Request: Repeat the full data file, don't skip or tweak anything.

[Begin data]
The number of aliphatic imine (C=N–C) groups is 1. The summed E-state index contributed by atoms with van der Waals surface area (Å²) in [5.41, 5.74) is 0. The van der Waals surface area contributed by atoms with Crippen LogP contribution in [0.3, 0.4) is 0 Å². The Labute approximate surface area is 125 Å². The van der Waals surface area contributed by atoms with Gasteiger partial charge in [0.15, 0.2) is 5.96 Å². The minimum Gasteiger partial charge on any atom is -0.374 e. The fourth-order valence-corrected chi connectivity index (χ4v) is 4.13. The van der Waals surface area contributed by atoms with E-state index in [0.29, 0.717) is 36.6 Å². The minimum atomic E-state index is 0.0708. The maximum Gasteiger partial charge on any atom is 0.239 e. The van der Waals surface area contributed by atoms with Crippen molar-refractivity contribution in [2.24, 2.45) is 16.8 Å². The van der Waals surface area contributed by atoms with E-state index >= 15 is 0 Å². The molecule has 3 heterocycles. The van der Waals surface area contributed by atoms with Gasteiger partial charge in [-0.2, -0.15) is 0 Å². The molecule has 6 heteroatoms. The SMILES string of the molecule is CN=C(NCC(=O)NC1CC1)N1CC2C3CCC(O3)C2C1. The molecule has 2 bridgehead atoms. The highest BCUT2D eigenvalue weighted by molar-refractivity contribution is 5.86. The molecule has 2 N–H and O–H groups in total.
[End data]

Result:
The number of aliphatic imine (C=N–C) groups is 1. The summed E-state index contributed by atoms with van der Waals surface area (Å²) in [5.41, 5.74) is 0. The van der Waals surface area contributed by atoms with Crippen LogP contribution in [0.3, 0.4) is 0 Å². The Labute approximate surface area is 125 Å². The van der Waals surface area contributed by atoms with Gasteiger partial charge in [0.15, 0.2) is 5.96 Å². The minimum Gasteiger partial charge on any atom is -0.374 e. The fourth-order valence-corrected chi connectivity index (χ4v) is 4.13. The van der Waals surface area contributed by atoms with E-state index in [0.29, 0.717) is 36.6 Å². The minimum atomic E-state index is 0.0708. The maximum Gasteiger partial charge on any atom is 0.239 e. The van der Waals surface area contributed by atoms with Crippen molar-refractivity contribution in [2.24, 2.45) is 16.8 Å². The van der Waals surface area contributed by atoms with E-state index >= 15 is 0 Å². The molecule has 3 heterocycles. The van der Waals surface area contributed by atoms with Gasteiger partial charge in [-0.2, -0.15) is 0 Å². The molecule has 6 heteroatoms. The SMILES string of the molecule is CN=C(NCC(=O)NC1CC1)N1CC2C3CCC(O3)C2C1. The molecule has 2 bridgehead atoms. The highest BCUT2D eigenvalue weighted by molar-refractivity contribution is 5.86. The molecule has 2 N–H and O–H groups in total.